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The EU’s Migration Diversion

Outsourcing the Refugee Crisis

Migrants sit on their belongings in the back of a truck as it is driven through a dusty road in the desert town of Agadez, Niger, May 25, 2015. Akintunde Akinleye / Reuters

On September 8, six days after the body of Aylan Kurdi, a three-year-old Syrian refugee, was found on a Turkish beach, Jean-Claude Juncker, the president of the European Commission, said in an overdue statement, “We can build walls; we can build fences. But imagine for a second if it were you, your child in your arms, the world you knew torn apart around you. There is no price you would not pay, there is no wall you would not climb. . . .” Although he later announced that Europe would open its doors to 160,000 migrants and resettle them in various member countries over the next few years, the EU has not changed its long-term strategy to keep refugees out. In fact, the European Commission has made plans, quietly, to beef up the offshore processing of refugees, including by building a temporary migration processing center in Niger.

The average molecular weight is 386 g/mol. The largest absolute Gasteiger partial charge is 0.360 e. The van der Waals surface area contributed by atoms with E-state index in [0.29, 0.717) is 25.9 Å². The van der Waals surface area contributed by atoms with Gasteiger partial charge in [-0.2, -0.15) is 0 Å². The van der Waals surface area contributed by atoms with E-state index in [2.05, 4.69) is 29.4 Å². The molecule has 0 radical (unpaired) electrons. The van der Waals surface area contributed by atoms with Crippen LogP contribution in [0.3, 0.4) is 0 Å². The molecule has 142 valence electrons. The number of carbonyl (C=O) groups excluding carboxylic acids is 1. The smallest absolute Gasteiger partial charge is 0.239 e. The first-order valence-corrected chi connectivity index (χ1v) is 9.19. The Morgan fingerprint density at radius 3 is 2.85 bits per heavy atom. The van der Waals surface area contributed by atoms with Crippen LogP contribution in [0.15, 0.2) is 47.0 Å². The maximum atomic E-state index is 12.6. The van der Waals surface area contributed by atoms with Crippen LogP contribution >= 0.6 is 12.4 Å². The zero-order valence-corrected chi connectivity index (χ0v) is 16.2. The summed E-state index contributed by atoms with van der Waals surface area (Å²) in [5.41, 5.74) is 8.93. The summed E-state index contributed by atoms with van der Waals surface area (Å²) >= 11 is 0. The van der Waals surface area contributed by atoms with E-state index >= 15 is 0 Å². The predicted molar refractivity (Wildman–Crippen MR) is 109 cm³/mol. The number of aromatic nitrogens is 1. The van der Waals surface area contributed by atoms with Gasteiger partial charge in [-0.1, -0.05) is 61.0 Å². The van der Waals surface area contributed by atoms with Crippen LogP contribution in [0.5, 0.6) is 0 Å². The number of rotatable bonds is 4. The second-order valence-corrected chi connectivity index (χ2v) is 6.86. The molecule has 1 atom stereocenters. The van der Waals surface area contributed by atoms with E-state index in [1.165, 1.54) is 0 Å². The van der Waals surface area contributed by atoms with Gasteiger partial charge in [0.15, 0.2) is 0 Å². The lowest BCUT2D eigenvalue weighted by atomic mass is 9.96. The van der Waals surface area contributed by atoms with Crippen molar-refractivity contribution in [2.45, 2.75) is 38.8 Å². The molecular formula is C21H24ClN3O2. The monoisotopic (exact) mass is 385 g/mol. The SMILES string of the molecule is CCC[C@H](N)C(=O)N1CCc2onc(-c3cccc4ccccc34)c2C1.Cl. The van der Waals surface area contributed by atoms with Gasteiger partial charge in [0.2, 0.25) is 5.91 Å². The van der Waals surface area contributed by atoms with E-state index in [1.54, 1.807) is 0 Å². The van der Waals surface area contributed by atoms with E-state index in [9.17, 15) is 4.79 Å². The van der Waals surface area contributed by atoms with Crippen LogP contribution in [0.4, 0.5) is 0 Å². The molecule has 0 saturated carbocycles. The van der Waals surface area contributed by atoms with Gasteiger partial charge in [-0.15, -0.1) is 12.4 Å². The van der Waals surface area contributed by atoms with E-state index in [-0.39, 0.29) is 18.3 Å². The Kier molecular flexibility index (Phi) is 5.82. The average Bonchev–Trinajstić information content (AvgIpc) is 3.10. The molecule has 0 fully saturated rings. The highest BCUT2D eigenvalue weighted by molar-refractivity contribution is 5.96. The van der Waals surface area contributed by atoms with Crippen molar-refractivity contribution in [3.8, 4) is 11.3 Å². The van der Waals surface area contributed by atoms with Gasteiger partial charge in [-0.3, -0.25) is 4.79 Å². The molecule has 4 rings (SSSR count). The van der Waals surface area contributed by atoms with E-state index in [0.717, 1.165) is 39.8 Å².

A “COMMON APPROACH”

In May, the European Commission published the Agenda

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